Indianapolis's NBC affiliate reports that a billboard has been erected on a main thoroughfare in Greensburg, Indiana. Greensburg is the hometown of teenager Billy Lucas, who took his own life after years of being bullied. Sponsored by a local organization called "Angels and Doves," the billboard makes its message clear: no bullying.
Greensburg Billboard: "No Bullying"
The recent tragedy has caused many across the nation to respond. Local residents like Kim Harvey, the founder of Angels and Doves, are stepping up to prevent another heartbreak like Billy's death. Another billboard is scheduled next week for downtown Greensburg. Steps being taken by the local school district include an action plan for schools and the community to prevent bullying; an advisory committee comprised of students, parents, teachers, counselors and mental health experts; a new counseling position for dealing with social and psychological issues; and training for staff, using "a nationally recognized anti-bullying program." That program is not specified, and there is no indication that Harvey's program is being considered.
Under the news article, three resources are linked:
Stop Bullying Now is a kid-friendly site from the federal agency Health Resources and Services Administration. My admittedly cursory examination shows a site that is good for a few visits from children, but it is not a curriculum to change thinking.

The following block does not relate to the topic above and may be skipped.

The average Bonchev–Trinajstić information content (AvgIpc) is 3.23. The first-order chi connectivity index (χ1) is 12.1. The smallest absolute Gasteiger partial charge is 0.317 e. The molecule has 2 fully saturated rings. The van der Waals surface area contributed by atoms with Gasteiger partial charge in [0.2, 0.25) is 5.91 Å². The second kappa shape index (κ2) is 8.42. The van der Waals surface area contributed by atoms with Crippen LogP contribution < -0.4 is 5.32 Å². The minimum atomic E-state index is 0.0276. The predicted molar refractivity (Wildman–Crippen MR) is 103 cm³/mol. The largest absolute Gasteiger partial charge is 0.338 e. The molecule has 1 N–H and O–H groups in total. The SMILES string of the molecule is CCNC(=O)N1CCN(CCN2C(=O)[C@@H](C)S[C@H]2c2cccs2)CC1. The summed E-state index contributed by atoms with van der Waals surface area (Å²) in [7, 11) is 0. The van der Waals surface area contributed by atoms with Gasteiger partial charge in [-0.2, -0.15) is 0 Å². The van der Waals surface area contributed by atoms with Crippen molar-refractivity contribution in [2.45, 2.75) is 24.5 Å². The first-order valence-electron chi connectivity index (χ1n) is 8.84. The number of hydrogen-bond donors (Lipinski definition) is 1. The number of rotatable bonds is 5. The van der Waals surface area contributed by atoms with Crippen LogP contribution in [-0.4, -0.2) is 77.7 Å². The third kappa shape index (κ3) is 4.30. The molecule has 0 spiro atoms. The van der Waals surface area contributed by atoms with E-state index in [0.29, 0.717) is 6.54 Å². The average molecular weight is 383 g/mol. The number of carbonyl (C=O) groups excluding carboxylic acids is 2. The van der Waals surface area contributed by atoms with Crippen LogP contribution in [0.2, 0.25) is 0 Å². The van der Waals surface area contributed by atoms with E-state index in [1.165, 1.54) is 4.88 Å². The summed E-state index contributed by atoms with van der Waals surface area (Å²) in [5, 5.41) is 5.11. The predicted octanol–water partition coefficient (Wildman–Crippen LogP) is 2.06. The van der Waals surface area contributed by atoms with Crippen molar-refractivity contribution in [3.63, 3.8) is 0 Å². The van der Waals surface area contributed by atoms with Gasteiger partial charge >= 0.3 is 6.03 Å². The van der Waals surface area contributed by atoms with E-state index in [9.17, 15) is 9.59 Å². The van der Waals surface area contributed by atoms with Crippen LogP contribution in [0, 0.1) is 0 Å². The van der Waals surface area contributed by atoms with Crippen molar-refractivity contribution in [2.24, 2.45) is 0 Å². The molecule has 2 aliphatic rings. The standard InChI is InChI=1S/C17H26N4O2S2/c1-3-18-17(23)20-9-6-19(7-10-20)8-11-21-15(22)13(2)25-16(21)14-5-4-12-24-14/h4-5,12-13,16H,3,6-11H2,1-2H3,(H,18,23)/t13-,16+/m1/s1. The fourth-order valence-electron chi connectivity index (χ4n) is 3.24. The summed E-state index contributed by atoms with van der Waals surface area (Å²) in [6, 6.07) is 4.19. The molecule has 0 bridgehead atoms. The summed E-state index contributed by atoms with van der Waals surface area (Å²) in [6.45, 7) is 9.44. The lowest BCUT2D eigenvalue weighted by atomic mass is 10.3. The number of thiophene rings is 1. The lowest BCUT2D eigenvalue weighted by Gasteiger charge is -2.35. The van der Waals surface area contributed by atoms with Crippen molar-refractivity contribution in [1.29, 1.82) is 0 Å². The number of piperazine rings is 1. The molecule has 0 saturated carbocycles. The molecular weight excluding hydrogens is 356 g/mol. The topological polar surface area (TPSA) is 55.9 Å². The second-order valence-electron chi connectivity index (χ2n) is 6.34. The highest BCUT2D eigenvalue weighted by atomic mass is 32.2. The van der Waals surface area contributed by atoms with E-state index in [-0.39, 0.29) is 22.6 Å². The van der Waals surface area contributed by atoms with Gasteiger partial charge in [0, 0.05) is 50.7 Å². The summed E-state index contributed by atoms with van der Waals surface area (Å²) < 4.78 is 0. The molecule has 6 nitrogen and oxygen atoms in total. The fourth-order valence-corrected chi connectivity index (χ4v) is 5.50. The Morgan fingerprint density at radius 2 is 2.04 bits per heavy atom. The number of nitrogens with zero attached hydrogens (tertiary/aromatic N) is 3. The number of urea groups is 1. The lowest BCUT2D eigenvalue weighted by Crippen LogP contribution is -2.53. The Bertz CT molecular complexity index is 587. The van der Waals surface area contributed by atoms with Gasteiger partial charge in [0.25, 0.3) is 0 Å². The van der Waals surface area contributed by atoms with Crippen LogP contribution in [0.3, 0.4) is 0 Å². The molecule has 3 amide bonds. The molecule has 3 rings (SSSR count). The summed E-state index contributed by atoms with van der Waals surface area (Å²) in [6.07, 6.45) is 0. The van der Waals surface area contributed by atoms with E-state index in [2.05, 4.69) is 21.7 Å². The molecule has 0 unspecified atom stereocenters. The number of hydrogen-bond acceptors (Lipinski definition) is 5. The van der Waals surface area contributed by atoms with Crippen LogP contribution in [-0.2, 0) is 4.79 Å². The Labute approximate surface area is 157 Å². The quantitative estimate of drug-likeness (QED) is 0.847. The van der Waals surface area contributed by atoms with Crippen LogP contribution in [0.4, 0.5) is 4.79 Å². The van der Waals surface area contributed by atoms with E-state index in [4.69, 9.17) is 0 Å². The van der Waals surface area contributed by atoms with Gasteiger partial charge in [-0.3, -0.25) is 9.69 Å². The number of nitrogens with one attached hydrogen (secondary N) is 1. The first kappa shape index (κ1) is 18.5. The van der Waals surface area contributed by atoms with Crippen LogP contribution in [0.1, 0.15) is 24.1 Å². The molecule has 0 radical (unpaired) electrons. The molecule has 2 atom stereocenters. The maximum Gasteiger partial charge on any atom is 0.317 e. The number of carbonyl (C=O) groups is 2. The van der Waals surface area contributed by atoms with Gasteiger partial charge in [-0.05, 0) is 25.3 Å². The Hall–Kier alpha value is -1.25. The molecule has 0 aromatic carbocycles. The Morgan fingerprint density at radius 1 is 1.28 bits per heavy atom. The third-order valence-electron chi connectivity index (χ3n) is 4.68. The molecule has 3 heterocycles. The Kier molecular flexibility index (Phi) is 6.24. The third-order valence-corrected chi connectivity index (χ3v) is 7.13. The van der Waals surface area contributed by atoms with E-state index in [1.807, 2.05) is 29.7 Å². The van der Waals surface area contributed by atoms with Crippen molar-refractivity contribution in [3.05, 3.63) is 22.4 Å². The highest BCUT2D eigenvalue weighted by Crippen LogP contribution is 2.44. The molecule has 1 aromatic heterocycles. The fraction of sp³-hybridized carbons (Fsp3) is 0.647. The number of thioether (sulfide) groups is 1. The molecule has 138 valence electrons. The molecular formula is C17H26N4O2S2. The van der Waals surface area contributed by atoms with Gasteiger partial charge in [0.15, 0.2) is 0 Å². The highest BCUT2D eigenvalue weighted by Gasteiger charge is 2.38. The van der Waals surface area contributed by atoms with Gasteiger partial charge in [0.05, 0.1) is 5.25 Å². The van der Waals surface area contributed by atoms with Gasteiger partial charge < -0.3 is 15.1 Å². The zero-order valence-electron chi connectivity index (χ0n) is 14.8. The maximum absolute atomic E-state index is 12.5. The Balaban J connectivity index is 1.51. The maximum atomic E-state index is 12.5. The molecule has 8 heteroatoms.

Teaching Tolerance, a website supported by the Southern Poverty Law Center, is a huge and deep resource for adults who work with children. It includes pages and pages of activities and information for four developmentally-appropriate age groups of children grades one to twelve. Of the three sources linked on the article, this is the one to explore more fully.
Bullies to Buddies is written by Dr. Izzy Kalzman, who goes to great lengths to convince his audience of his pedigree and the perfection of his methods. I spent some time on his site, considering that this link might be here because the school district is using it. (Who knows where these links came from?) I was concerned with a sub-link labeled "Columbine," which declared a diagnosis of the cause of that disaster within months of its occurrence. I am acquainted with the author of the excellent best-selling book Columbine, Dave Cullen, and it took him ten years of exhaustive research to reach his complex and layered conclusion that bullying had nothing to do with that massacre. It is on Kalzman's Columbine page titled "Solution" that I found unsettling and unorthodox philosophy that makes me concerned. He states that laughter is the solution to bullying:
Teasing is not a bad thing--it is a wonderful thing. ... Our lives would be much happier if we spent more time learning how to tease and be teased in real life...
Kalzman goes on to state that "kids who get picked on are more than glad to let you know about it" - not in my considerable experience in dealing with children and youth. The bullying continues in part because the victims are ashamed and silent. Kalzman states on the prior page about Columbine entitled "The Missing Element" that "teasing is a biologically ordained instinct that we all enjoy." Where do I start with such a flawed premise? The mind boggles.
While I applaud the district's actions--that are sadly too late to help Billy--I pray that Kalzman's school program is NOT the one they are using to help those kids who remain. If the link is a result of a casual Google search by the news channel, shame on them for not doing their homework. That's sloppy and irresponsible journalism.
Photo courtesy of WTHR Channel 13, Indianapolis